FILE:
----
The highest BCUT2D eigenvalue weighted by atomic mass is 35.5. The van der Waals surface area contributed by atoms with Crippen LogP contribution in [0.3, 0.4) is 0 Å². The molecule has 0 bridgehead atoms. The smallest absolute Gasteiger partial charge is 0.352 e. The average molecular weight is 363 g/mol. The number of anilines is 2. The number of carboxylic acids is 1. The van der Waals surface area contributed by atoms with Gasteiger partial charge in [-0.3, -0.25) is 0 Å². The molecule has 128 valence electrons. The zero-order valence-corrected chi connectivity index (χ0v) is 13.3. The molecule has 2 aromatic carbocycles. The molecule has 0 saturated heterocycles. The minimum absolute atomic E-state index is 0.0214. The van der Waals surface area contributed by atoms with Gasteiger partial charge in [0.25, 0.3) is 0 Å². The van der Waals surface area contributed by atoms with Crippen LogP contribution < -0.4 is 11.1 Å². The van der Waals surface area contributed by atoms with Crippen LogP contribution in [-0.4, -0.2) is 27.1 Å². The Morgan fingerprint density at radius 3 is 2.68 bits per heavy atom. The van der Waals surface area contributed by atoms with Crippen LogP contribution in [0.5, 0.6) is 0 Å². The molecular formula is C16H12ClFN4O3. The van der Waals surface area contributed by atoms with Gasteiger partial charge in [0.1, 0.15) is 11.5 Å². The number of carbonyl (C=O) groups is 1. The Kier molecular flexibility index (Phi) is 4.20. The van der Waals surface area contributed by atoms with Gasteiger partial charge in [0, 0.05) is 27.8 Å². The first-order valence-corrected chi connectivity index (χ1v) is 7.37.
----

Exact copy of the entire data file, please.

The highest BCUT2D eigenvalue weighted by atomic mass is 35.5. The van der Waals surface area contributed by atoms with Crippen LogP contribution in [0.3, 0.4) is 0 Å². The molecule has 0 bridgehead atoms. The smallest absolute Gasteiger partial charge is 0.352 e. The average molecular weight is 363 g/mol. The number of anilines is 2. The number of carboxylic acids is 1. The van der Waals surface area contributed by atoms with Gasteiger partial charge in [-0.3, -0.25) is 0 Å². The molecule has 128 valence electrons. The zero-order valence-corrected chi connectivity index (χ0v) is 13.3. The molecule has 2 aromatic carbocycles. The molecule has 0 saturated heterocycles. The minimum absolute atomic E-state index is 0.0214. The van der Waals surface area contributed by atoms with Gasteiger partial charge in [0.25, 0.3) is 0 Å². The van der Waals surface area contributed by atoms with Crippen LogP contribution < -0.4 is 11.1 Å². The van der Waals surface area contributed by atoms with Crippen LogP contribution in [-0.4, -0.2) is 27.1 Å². The Morgan fingerprint density at radius 3 is 2.68 bits per heavy atom. The van der Waals surface area contributed by atoms with Crippen LogP contribution in [0.5, 0.6) is 0 Å². The molecular formula is C16H12ClFN4O3. The van der Waals surface area contributed by atoms with Gasteiger partial charge in [0.1, 0.15) is 11.5 Å². The number of carbonyl (C=O) groups is 1. The Kier molecular flexibility index (Phi) is 4.20. The van der Waals surface area contributed by atoms with Gasteiger partial charge in [0, 0.05) is 27.8 Å². The first-order valence-corrected chi connectivity index (χ1v) is 7.37.